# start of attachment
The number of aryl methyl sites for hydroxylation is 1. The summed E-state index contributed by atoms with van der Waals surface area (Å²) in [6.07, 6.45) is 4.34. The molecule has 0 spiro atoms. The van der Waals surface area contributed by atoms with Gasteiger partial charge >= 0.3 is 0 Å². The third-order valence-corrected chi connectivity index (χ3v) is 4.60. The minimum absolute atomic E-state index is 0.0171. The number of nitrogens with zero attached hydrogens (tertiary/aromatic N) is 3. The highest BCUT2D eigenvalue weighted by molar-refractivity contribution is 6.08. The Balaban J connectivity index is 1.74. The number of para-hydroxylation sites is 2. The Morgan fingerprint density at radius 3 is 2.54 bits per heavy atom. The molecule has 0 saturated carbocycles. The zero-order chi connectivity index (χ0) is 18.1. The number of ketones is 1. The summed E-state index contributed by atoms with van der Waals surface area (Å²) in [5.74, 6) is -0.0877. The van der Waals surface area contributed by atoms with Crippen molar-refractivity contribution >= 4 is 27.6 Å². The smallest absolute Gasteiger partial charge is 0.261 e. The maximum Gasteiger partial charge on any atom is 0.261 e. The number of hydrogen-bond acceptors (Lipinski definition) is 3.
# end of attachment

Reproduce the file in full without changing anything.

The number of aryl methyl sites for hydroxylation is 1. The summed E-state index contributed by atoms with van der Waals surface area (Å²) in [6.07, 6.45) is 4.34. The molecule has 0 spiro atoms. The van der Waals surface area contributed by atoms with Gasteiger partial charge >= 0.3 is 0 Å². The third-order valence-corrected chi connectivity index (χ3v) is 4.60. The minimum absolute atomic E-state index is 0.0171. The number of nitrogens with zero attached hydrogens (tertiary/aromatic N) is 3. The highest BCUT2D eigenvalue weighted by molar-refractivity contribution is 6.08. The Balaban J connectivity index is 1.74. The number of para-hydroxylation sites is 2. The Morgan fingerprint density at radius 3 is 2.54 bits per heavy atom. The molecule has 0 saturated carbocycles. The zero-order chi connectivity index (χ0) is 18.1. The number of ketones is 1. The summed E-state index contributed by atoms with van der Waals surface area (Å²) in [5.74, 6) is -0.0877. The van der Waals surface area contributed by atoms with Crippen molar-refractivity contribution >= 4 is 27.6 Å². The smallest absolute Gasteiger partial charge is 0.261 e. The maximum Gasteiger partial charge on any atom is 0.261 e. The number of hydrogen-bond acceptors (Lipinski definition) is 3.